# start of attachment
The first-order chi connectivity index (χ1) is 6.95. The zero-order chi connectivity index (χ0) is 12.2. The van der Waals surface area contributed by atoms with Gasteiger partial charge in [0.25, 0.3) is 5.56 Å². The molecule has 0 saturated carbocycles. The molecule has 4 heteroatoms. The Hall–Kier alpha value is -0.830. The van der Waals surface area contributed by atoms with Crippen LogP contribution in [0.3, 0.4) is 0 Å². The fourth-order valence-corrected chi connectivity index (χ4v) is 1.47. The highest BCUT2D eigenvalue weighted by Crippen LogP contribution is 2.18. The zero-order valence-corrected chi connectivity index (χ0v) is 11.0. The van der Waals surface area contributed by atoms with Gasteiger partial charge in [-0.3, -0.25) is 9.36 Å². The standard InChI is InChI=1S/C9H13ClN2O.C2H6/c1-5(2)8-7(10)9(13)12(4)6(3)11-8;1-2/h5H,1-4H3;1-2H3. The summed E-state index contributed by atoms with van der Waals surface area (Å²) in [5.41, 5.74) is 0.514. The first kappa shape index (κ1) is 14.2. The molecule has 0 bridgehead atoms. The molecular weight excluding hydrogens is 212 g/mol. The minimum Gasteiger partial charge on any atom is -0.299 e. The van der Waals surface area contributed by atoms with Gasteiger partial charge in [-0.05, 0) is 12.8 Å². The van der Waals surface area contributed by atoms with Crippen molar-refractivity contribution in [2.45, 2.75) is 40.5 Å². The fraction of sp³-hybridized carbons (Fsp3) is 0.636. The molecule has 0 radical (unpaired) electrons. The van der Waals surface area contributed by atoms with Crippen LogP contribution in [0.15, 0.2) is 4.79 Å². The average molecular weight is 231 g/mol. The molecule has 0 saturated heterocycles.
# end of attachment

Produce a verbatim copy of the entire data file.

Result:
The first-order chi connectivity index (χ1) is 6.95. The zero-order chi connectivity index (χ0) is 12.2. The van der Waals surface area contributed by atoms with Gasteiger partial charge in [0.25, 0.3) is 5.56 Å². The molecule has 0 saturated carbocycles. The molecule has 4 heteroatoms. The Hall–Kier alpha value is -0.830. The van der Waals surface area contributed by atoms with Crippen LogP contribution in [0.3, 0.4) is 0 Å². The fourth-order valence-corrected chi connectivity index (χ4v) is 1.47. The highest BCUT2D eigenvalue weighted by Crippen LogP contribution is 2.18. The zero-order valence-corrected chi connectivity index (χ0v) is 11.0. The van der Waals surface area contributed by atoms with Gasteiger partial charge in [-0.3, -0.25) is 9.36 Å². The standard InChI is InChI=1S/C9H13ClN2O.C2H6/c1-5(2)8-7(10)9(13)12(4)6(3)11-8;1-2/h5H,1-4H3;1-2H3. The summed E-state index contributed by atoms with van der Waals surface area (Å²) in [5.41, 5.74) is 0.514. The first kappa shape index (κ1) is 14.2. The molecule has 0 bridgehead atoms. The molecular weight excluding hydrogens is 212 g/mol. The minimum Gasteiger partial charge on any atom is -0.299 e. The van der Waals surface area contributed by atoms with Gasteiger partial charge in [-0.05, 0) is 12.8 Å². The van der Waals surface area contributed by atoms with Crippen molar-refractivity contribution in [2.45, 2.75) is 40.5 Å². The fraction of sp³-hybridized carbons (Fsp3) is 0.636. The molecule has 0 radical (unpaired) electrons. The van der Waals surface area contributed by atoms with Crippen LogP contribution in [0.15, 0.2) is 4.79 Å². The average molecular weight is 231 g/mol. The molecule has 0 saturated heterocycles.